Complications Ensue: The Crafty Game, TV and Screenwriting Blog
Complications Ensue:
The Crafty Screenwriting, TV and Game Writing Blog


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Saturday, November 23, 2013

At MIGS, I attended a superb talk by Ian Frazier (@tibermoon) of Bioware, on how next-gen consoles are going to affect game design. The core of the talk was how their capabilities (e.g. second screen, ability to share pictures and video) will magnify the 8 Drives to Play.

8 drives, you say? What are these eight drives? Ian crystallized them as follows:

1. Feel It (Escapist Immersion) –

Losing yourself in a fantasy world where everything is more compelling than it is here in your life. Contrast is all about escaping into a fantasy world:

AC4: Black Flag lets you be a pirate. Arrrr!

Another way to phrase this might be "Put Me In a Story." Games don't just tell (or show) a story. They put the player in a story which he lives through. So Far Cry 3 puts you in the story of an innocent California boy who becomes a badass. Spec Ops: The Line puts you in the story of Captain Walker's descent into madness. (I think I know why they call him Captain Walker. But I digress.)

 2. Learn It (System Mastery) –

Learning how the game's different rules interact with each other. Discovering the synergies. Figuring out how to build your character. Understanding what's important and what's not. You feel smart when you figure it all out.

Civilization is all about system mastery. Also, Starcraft. Also, chess.

3. Beat It (Skill Mastery) –

Win the game. Beat the boss. The harder the game is, the more powerful your triumph. Shadow of the Colossus.

4. See It All (Content) –

Exploring the environment. Climbing to the top of the mountain to get the view. Discovering the secret passages and the hidden rooms. Meeting every boss.

This is another drive that Contrast plays to. Also, Far Cry.

5. Help Your Friends (Cooperative Play) –

Playing as a team. An innate human drive since we were chasing mammoths around the mountains. Army of Two exists entirely because of this drive. Also, football, soccer, lacrosse, crew, etc.

6. Crush Your Enemies (Competitive Play) –

See them run before you. Hear the lamentation of their women.

Mortal Kombat. Also, boxing, tennis, ping-pong, poker, and fairground pie competitions.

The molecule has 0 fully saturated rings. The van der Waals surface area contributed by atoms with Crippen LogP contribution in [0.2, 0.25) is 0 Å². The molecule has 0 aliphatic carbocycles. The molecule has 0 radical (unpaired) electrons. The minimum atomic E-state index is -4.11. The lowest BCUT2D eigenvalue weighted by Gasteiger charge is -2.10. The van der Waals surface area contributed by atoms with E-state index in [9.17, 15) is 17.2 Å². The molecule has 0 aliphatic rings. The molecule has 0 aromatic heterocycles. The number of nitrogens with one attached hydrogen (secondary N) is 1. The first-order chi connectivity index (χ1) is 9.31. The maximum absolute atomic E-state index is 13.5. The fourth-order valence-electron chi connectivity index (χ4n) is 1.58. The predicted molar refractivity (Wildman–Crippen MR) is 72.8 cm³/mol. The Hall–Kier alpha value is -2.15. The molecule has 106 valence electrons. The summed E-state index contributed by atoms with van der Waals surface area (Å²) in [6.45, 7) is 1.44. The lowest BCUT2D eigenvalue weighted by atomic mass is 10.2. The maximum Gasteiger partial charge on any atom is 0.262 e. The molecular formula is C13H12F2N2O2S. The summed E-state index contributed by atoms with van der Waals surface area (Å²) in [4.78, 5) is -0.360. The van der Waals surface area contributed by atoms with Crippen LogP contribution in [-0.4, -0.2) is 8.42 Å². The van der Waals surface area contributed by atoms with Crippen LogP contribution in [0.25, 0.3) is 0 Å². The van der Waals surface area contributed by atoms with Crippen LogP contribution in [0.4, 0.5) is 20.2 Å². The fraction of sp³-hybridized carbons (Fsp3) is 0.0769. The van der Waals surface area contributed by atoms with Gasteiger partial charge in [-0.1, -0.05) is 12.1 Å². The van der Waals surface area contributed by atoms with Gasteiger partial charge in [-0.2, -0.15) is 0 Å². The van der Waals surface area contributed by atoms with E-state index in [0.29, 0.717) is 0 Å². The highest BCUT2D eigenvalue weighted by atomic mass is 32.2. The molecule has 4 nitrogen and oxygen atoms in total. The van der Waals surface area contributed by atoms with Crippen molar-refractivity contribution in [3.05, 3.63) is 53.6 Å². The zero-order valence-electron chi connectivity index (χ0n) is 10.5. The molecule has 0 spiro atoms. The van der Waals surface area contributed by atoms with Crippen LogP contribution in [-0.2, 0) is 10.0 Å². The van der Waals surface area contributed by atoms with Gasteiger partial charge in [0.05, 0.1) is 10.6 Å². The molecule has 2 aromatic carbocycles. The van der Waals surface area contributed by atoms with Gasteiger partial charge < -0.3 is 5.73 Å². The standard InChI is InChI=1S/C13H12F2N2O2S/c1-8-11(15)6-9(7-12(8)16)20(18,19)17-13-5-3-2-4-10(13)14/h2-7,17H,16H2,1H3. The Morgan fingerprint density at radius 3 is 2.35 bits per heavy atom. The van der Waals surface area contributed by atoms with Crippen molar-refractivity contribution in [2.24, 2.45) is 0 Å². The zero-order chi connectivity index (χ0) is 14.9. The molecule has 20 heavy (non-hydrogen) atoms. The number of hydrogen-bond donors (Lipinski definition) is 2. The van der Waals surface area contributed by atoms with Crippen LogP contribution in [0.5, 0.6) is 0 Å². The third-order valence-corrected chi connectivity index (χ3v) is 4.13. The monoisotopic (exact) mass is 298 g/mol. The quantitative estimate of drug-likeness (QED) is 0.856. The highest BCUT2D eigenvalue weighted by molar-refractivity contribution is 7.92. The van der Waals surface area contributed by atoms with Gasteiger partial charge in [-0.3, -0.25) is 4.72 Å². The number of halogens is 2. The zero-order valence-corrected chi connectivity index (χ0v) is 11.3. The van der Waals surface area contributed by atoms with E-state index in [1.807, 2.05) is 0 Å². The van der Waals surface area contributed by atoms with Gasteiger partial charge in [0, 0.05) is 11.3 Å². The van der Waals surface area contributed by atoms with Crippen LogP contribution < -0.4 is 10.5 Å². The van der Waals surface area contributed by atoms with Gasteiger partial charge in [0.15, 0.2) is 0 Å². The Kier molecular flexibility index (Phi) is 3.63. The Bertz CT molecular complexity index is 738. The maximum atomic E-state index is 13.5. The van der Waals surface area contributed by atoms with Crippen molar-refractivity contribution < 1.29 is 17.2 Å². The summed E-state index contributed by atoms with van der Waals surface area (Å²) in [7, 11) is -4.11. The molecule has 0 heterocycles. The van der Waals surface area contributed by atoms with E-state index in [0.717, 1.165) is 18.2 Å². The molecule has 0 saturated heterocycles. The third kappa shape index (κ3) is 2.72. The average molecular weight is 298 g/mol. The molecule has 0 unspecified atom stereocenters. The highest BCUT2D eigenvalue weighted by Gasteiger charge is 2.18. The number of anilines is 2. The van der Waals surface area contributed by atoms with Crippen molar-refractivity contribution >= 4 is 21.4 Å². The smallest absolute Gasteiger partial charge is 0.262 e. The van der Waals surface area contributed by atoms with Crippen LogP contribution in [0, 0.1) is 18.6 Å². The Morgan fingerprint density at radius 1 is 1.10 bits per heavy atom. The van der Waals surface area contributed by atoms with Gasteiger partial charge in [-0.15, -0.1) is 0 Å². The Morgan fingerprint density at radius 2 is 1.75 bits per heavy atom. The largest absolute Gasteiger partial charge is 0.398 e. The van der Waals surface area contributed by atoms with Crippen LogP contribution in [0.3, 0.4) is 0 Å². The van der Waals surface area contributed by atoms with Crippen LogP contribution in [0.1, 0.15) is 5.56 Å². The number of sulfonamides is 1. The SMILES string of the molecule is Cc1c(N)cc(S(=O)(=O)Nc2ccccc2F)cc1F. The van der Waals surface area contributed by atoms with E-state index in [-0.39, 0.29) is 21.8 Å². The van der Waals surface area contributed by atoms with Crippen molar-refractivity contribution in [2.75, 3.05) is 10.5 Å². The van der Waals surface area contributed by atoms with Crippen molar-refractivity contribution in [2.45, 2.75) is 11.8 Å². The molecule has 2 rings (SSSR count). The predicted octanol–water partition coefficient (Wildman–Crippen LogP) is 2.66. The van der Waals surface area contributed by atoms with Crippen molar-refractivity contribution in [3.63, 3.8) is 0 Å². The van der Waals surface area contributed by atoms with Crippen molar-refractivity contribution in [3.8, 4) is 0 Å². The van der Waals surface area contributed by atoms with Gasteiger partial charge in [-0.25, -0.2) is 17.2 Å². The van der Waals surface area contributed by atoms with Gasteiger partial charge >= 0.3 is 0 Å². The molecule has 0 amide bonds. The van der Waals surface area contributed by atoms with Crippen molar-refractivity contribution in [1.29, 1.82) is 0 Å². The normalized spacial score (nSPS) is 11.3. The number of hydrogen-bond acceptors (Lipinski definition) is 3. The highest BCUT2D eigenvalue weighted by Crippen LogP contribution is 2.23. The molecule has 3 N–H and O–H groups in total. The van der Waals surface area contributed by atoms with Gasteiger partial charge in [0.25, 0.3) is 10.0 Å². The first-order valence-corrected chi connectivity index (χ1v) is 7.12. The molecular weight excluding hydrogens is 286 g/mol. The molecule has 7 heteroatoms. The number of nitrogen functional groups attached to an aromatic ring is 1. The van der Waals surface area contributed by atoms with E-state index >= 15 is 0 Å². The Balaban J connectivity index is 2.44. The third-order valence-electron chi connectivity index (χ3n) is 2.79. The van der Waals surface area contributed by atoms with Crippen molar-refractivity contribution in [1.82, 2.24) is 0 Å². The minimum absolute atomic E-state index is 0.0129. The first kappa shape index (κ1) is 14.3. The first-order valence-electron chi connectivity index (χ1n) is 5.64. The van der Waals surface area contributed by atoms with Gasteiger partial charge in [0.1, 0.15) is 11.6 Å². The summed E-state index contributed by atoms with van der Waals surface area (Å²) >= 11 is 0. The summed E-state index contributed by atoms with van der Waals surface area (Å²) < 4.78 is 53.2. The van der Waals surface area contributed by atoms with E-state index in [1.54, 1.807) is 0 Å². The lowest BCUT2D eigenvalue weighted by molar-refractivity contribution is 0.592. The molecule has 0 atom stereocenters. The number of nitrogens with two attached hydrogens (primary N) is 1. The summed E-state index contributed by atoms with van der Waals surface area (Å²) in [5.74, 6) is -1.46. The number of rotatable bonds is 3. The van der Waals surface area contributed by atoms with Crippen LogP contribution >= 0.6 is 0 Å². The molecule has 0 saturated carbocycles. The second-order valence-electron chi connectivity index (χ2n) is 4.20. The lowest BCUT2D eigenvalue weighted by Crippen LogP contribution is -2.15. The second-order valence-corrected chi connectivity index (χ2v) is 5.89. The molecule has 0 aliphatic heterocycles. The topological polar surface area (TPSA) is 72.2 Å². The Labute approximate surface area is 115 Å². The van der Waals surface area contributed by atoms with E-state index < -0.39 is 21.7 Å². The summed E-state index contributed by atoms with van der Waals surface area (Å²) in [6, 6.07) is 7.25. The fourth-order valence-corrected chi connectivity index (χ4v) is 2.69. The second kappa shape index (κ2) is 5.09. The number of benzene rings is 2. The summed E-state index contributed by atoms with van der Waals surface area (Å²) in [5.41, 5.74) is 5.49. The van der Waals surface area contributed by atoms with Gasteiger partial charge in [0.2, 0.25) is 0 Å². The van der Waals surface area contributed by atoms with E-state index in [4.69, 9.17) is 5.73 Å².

7. Impress Everyone (Peacocking) –

I'm riding a feathered rhino! And you know how hard they are to get! Some WoW players live for this.

8. Build Something (Creation) –

This is the drive at the heart of Minecraft (though peacocking is there too, online). Also, Lego, Lincoln Logs and the Erector Set.

Hunter loves when an RPG gives him a house that he can decorate. He spends a lot of time putting stuff in his house and arranging them just so. Strange, because he has no interest in picking his clothes up off the floor in his actual room.

Different games play to these drives in different amounts. COD multiplayer is all about Coop Play and Crush Your Enemies, but not so much Build Something. Contrast is about Feel It and See It, but not about System Mastery -- its mechanics are quite simple.

I'm not sure exactly where the drive to feel like a hero lives in this list, though it's obviously key to many AAA games. ("Do you feel like a hero yet?" asks Spec Ops: The Line.) There is also the completionist drive -- gotta catch'em all -- that sends people across Renaissance Florence rooftops collecting feathers for the sake of, well, getting all the feathers.

Of course, there is also the drive to keep pressing the lever that gives you a hamster pellet -- the drive that keeps you playing a game long after it stops being fun, the drive that drives old ladies to sink their piggy banks into one-armed bandits in Vegas. Since Ian is a good guy, and not evil, he doesn't include it in his canonical list, though I'm sure he's aware of it. We all are. This article from Cracked is intended to be humorous, but it is dead on.

If you're designing a game, you should make sure you know which drives you're playing to. These are the goods you're delivering.

If you find this sort of thing interesting, you may also want to check out Jon Radoff's analysis of game player motivations, which builds on Bartle's division of players into explorers, killers, socializers and achievers.